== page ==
Alex Rowley argues that the party's focus on moving the national debate beyond constitutional issues was misguided
SCOTTISH LABOUR deputy leader Alex Rowley has said that Scottish Labour was damaged in the 2016 Scottish elections by a failure to address Scotland's constitutional questions, and by failing to become the party of "home rule".
Rowley, who lost his Cowdenbeath constituency seat to the SNP in the election but was re-elected on the regional list system, said that the party lacked answers to the most common questions posed by voters during the campaign.
Quoted in the Herald he said: "We need to define a positive case for the future of Scotland, built around home rule for Scotland. That's where I believe we should be, and where we should have been. But a decision was taken early in the campaign that we weren't going to focus on the constitution because some people believed we needed to put the case for moving on.
"The constitution in the UK is broken in my view, and we need to build a case for a federal system of government." Alex Rowley
"I can see the argument for that but it's illogical when the country is in a completely different place. The country hasn't moved on and it looked like we didn't know where we stood. It left us in a position where every time the constitution came up, we looked very uncertain.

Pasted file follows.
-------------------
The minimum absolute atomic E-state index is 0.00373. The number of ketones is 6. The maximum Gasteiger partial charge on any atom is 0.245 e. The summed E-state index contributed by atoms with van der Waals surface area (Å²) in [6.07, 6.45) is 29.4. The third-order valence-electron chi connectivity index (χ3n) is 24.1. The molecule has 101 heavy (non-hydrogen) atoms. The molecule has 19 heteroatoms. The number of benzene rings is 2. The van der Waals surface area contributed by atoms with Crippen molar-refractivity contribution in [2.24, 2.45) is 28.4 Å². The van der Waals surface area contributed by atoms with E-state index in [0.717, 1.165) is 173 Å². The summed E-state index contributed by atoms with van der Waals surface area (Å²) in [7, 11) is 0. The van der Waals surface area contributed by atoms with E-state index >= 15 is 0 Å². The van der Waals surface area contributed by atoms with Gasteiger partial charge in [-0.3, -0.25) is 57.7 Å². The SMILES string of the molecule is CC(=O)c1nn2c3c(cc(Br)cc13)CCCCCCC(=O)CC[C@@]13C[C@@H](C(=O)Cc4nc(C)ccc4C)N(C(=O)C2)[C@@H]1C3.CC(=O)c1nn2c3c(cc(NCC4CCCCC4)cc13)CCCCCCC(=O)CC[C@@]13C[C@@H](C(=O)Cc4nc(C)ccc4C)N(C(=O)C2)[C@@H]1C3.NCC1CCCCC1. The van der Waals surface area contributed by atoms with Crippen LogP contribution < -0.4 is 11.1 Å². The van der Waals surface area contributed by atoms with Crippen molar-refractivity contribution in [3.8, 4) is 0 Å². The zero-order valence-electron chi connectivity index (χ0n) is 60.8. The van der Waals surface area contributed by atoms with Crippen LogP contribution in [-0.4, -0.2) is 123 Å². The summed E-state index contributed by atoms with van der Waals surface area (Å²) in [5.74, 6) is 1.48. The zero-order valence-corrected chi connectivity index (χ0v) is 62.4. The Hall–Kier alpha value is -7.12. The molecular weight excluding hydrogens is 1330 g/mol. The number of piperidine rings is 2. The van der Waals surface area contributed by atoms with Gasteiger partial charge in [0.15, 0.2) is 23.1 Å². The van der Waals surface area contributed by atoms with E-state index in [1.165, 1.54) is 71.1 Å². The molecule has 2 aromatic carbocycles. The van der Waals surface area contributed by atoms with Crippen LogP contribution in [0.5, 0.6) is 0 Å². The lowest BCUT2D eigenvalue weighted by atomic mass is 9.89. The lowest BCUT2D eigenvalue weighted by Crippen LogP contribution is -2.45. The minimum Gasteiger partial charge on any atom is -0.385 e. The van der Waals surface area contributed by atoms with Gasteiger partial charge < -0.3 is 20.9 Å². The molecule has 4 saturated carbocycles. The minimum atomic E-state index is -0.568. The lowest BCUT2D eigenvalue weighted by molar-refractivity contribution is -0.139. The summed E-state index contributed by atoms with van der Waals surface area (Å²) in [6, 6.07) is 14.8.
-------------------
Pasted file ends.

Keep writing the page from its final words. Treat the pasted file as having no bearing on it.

"It wasn't going to win back yes voters and no voters felt uncomfortable supporting us too, so it's hardly surprising we're in the position we find ourselves in today."
Scottish Labour leader Kezia Dugdale was criticised during the campaign for prevaricating over the issue of independence.
She indicated that she could campaign for Scotland to leave the UK in circumstances that the UK left the EU, before going back on that statement.
Labour also adopted confusing messaging over its stance on independence, generally shying away from the constitutional debate, but occasionally reminding voters of the alliance it shared with the Conservatives in the Better Together No campaign.
Rowley refused to attack Dugdale over constitutional matters, saying that she had performed well in putting forward leftwing policies.
He also argued that a new federalist settlement would be beneficial for the UK.
He said: "The constitution in the UK is broken in my view, and we need to build a case for a federal system of government. When you look at strong devolution that is taking place within cities and regions, I think we are moving in that direction."
The Scottish Labour party has an intellectual tradition supporting Home Rule going back to pioneering Scottish socialist Keir Hardie. However, this policy has never been enacted.
The party was key to campaigning for the creation of a Scottish Parliament before 1999, but has become associated with defence of the union since the Scottish independence referendum in 2014.
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Picture courtesy of Global Justice Now